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Relative Performance of Gold Stocks

The quarterly meeting of the Incrementum Fund’s Advisory Board took place earlier this month (April 12), and as usual, a special guest was invited to participate. This time we were joined by well-known fund manager John Hathaway (Toqueville Gold Fund). It was a very wide-ranging discussion of the financial markets and the economy, and we hope you will agree with us that it was quite interesting (as always, a PDF containing the transcript is available for download below).

 

Fund manager John Hathaway, special guest at the Incrementum Advisory Board Meeting this quarter.

 

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Battle Over Trendline Support Continues

Here is a brief update of our recent series of observations on the stock market. First of all, the SPX has just tested its major trendline for the third time after making yet another lower high – it is back below the 38% retracement level after a failed attempt to break through the 50% level. The same applies to NDX, DJIA and NYA as well, but the RUT (Russell 2000) continues to outperform all the big cap and broad-based indexes noticeably.

 

SPX, daily: another downturn from a lower high, but the major trendline – and incidentally the 200-dma, which is situated very close to it – continues to hold so far. This chart, as well as those of the other major indexes, continues to look dangerous. The danger is mitigated by the outperformance of the RUT, as funds slosh around from one corner of the market to another (there doesn’t seem to be enough liquidity to keep all the plates in the air concurrently).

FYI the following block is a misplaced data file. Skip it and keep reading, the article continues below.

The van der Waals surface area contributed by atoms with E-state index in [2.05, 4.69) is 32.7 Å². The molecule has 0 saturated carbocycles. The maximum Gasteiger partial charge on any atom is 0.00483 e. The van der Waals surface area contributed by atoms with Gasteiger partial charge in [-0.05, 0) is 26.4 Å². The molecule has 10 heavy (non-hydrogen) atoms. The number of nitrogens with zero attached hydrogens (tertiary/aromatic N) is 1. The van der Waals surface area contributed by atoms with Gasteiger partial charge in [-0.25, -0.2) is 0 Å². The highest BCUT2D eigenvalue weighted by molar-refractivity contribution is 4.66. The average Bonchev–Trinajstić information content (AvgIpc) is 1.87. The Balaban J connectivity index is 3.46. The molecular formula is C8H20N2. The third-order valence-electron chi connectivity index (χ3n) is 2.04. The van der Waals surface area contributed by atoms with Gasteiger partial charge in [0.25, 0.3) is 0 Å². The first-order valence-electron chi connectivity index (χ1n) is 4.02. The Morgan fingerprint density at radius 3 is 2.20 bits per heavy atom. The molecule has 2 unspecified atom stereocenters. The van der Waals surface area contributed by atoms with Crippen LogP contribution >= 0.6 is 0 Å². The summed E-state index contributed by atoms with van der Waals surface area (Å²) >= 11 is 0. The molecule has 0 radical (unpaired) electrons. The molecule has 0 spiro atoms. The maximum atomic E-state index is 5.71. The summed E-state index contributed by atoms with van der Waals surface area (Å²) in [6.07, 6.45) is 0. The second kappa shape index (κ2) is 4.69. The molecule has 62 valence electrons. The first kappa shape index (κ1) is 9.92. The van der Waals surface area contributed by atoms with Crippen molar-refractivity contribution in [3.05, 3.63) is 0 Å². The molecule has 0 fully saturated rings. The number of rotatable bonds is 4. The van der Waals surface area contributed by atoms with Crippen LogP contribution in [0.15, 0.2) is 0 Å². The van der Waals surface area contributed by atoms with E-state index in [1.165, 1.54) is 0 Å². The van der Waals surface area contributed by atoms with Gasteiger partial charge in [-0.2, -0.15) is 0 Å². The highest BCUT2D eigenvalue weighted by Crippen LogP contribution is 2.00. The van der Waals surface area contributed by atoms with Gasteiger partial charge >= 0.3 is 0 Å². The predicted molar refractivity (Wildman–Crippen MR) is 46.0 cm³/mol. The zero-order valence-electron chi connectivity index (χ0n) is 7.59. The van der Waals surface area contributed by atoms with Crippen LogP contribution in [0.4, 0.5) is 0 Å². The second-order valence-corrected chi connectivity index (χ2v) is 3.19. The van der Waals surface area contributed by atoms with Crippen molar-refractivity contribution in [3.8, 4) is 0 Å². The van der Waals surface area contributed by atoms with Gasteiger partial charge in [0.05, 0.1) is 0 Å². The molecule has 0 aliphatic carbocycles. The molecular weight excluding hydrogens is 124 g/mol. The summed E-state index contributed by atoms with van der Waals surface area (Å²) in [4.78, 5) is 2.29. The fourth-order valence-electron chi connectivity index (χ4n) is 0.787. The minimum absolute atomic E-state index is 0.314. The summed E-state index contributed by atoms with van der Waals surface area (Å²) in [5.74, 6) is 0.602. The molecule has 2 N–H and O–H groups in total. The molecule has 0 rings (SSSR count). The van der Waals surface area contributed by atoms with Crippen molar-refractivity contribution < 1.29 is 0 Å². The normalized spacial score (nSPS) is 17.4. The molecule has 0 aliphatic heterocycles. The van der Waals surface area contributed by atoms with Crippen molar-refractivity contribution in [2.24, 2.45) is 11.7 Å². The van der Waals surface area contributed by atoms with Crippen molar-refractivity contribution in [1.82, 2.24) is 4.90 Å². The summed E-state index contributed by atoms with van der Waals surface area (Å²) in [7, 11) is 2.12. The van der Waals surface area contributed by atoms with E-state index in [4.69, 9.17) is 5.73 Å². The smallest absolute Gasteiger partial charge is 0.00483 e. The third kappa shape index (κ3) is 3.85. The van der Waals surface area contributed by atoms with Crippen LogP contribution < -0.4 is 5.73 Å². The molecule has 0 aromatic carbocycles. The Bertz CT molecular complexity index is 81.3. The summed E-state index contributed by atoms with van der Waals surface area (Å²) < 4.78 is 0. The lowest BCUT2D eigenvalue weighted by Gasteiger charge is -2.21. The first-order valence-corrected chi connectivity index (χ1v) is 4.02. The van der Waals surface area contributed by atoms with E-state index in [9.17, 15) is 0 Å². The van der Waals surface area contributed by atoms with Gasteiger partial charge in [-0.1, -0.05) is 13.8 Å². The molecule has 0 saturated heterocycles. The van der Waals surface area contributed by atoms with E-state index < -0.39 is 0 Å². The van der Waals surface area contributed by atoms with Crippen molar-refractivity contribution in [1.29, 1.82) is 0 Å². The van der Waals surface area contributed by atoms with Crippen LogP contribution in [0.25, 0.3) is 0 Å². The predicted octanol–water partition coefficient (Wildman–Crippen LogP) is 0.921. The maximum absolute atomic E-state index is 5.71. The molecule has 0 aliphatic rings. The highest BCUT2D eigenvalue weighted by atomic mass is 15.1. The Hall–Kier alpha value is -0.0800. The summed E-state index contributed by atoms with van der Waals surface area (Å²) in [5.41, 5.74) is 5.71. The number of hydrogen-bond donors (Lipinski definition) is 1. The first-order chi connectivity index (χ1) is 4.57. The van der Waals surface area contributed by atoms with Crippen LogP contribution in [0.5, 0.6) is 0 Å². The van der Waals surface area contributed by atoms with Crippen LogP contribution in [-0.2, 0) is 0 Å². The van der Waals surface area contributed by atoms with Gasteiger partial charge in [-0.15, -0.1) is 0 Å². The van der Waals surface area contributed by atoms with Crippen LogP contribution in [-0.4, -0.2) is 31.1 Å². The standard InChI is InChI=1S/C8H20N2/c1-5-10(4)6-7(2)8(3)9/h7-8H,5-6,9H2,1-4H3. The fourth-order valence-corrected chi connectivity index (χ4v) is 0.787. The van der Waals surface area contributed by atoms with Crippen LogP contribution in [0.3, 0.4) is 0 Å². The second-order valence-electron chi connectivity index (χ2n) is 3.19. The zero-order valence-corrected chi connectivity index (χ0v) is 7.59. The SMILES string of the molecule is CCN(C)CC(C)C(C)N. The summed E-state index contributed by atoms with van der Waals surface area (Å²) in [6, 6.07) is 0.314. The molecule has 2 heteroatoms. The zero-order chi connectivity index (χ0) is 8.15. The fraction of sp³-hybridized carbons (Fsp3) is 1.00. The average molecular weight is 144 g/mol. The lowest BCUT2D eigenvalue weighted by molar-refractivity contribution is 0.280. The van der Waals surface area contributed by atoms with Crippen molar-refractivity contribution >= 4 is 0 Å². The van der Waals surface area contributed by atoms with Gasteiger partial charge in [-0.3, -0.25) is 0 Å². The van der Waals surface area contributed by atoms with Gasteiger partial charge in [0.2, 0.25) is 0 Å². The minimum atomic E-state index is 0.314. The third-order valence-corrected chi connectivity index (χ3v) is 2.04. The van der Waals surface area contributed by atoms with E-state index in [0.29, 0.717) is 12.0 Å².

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A “Typical” Correction? A Narrative Fail May Be in Store

Obviously, assorted crash analogs have by now gone out of the window – we already noted that the market was late if it was to continue to mimic them, as the decline would have had to accelerate in the last week of March to remain in compliance with the “official time table”. Of course crashes are always very low probability events – but there are occasions when they have a higher probability than otherwise, and we will certainly point those out when we see them. Anyway, something else is evidently happening. Here is a chart of the SPX that shows the important trend-line which was so far successfully defended:

 

According to the “keep it simple” chart, this was just a run-of the mill correction, very similar to every other correction seen since the 2009 low. But is that really the case?